led the animal down the street Mov
Ing slowly to the sounds of wierd mu
sic, the old woman, the mule and the
bride within the box proceeded on
their way to the home of the groom.
As they passed house after house
friends emerged to salute the bride.
None knew the feelings of Ayxa. for
she had not confided them even to her
mother What desperate resolve was
in her fierce Moorish bosom she kept
hidden there. A bride who had loved
another, on her way to an unknown
husband, had been found a% the door
of his house dead in the box that en
closed her. by her own hand. Indeed
there were those along the route who.
remembering this, shuddered lest the
casing concealed a corpse. But nearly
all were as loud in their congratula
tions as if Ayxa was going to the huas
band of her choice.
At last the home of the groom was
reached. He was not at the door to
receive her, but waited for her within.
When a living bride stepped from the
box there were thosem in the throng who
breathed a sigh of rellef.
Ayxa was conducted by her mother
in-law to the room where her husband
awaited her. There she was left to en
ter alone. She was expected to ad
vance toward him and throw herself
at his feet Instead of doing so she
stopped short and fied her gase upon
him. Then she sank upon the floor in
a swoon.
In a few moments she revived to find
herself in the arms of the man she had
married. He was looking down upon
her with love and delight in his eyeas.
He was the young man she had met
on the bridge.
Chance never yet wit a legible
book, never built a fair house, never
drew a neat picture, never dl anmy
dof these things nor ever wi, nor
canit without abrbdty be supposed
to do them, which are yet warks
very garos or rode and very easy
and feasible, as it were, in com
paerison to the productiom d a lower
or a Iree.-Bmrnow.
In An Emergency- Telephone
THE TELEPHONE is the first to summon aid in acci
dent or emergency. It is invaluable at the time when assist
ance is needed at once. Your first thought should be "TEL
In every-day life, emergencies may arise that demand
quick and effective action. With a telephone in your home you
are prepared to send for assistance by the quickest route.
Doctor, druggist, police, fireman-all are within instant
reach by telephone. In fact, nearly everyone whom you wish
to reach quickly should have a telephone.
4fCumberland Telephone
O and Telegraph Co,, Inc.
Comfort and Convenience
N.O.Gas Light Company
Phone, Algiers 29. No. 222 Morgan Street
Move Into a Wired House
When looking for a house with all modern improvements, see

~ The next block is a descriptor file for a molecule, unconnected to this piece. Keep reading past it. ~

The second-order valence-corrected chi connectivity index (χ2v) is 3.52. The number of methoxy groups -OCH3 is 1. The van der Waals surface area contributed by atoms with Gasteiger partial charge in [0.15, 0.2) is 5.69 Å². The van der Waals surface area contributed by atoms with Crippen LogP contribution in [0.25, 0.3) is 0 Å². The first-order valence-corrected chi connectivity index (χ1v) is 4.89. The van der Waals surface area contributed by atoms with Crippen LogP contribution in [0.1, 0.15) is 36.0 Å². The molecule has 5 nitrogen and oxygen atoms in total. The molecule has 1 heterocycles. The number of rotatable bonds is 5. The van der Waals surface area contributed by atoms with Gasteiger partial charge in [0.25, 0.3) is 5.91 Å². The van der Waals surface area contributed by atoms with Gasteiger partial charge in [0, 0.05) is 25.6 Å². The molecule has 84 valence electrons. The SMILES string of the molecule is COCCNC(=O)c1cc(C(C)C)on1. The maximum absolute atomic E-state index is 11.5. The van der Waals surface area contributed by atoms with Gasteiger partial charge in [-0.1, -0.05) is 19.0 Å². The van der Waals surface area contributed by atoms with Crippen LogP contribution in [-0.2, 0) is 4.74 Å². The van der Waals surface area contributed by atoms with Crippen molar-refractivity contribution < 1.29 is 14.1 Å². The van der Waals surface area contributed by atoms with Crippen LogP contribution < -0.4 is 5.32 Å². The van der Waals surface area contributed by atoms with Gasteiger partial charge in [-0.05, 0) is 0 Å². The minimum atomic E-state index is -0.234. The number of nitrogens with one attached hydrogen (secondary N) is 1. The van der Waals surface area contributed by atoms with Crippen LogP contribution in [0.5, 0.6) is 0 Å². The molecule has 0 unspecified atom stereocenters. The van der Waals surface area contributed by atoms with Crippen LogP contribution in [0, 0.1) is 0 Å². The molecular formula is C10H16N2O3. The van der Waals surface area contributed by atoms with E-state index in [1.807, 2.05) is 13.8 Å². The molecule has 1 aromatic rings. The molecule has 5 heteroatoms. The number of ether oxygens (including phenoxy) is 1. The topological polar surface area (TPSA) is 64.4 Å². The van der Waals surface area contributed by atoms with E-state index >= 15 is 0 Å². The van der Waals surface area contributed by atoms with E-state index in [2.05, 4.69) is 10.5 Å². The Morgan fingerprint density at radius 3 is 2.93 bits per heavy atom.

that it's wired for electric light-it is as essential as the plumb
A House Wired for
Electric Service
affords conveniences and comforts not obtainable otherwise
electric light, electric heating and cooking, the use of electric
fans and other things electrical. All useful, labor saving and
If the house you like is not wired, ask the landlord to have
it wired-he will do it without fuss or bother to you, and at
moderate cost to him.
Algiers Railway & Lighting Co.
OTTO T. MAIER, Vice Pres. a Gen'I Mgr.
CHAS. W.'FORD, General SeperIntendent.
Louisiana Pilsener Beer
New Orleans Brewing Co. Teleplone, JackeM 282
When in Need of
Ca SuVpply You Pronptly
Telephoine Write or Wiho
838 Canal St.
Phone Main 517 Now Orleans
Maim, lead ecCal's'
Thni Fas.sM .ae
MaCAI'S a e.tic, ba+d.
eamly ihstr "a I L -
am eafici.enc do 1.100.000
wes **ch mea h
Each Isue is brtmfd of bshlons. fncy
work. interesting short stories. and scores
of labor-saving and money-saving Ideas
for women. There are more than fa of
the newest designs of the celebrated
McCALL PATTERNS are amous for
Style. fit. simplicity and economy. Only
10 and Ij cents each.
The publishers of MeCALL'S will spend
thouosnds of dollars extra in the cminig
mmnths in order to keep McCALL'S head
and shoulders above all other women's
magazines at any price. However,
McCALI..' is only 50C a year; positively
worth 11.00.
T_ W., seter s 0.= .  .al h ,
from your first copy of McCALL'S, If you
sulscribe quickly.
T1 hIUL  MWAIT,l 235 Wle 30 , m Ii k
NOTE-Ask fotr free copy of McCALL'Seeder.
lul new wum caalogue. Smpe copy sd pst.
jPem catalogue o ms. oe aueqe.
What we advertise is so.
A Good
It we supply fifty per cent
ot the little boys of New
Orleans with their clothes,
Isn't this Just as good a plan
for those little Algerians?
KNEE PANTS.........50c. up.
Mayer Israel & Co.,
M. Abascal & reo., Ltd.
Dealers In
lad Wstder Prodace,
PELICAN AVE., Cor. Verret St.
Sierra Bros.,
Believlle St " Opelousas Ave.
Yv*YvwYwww~vwwwwwwwwwwwwww Ivy!.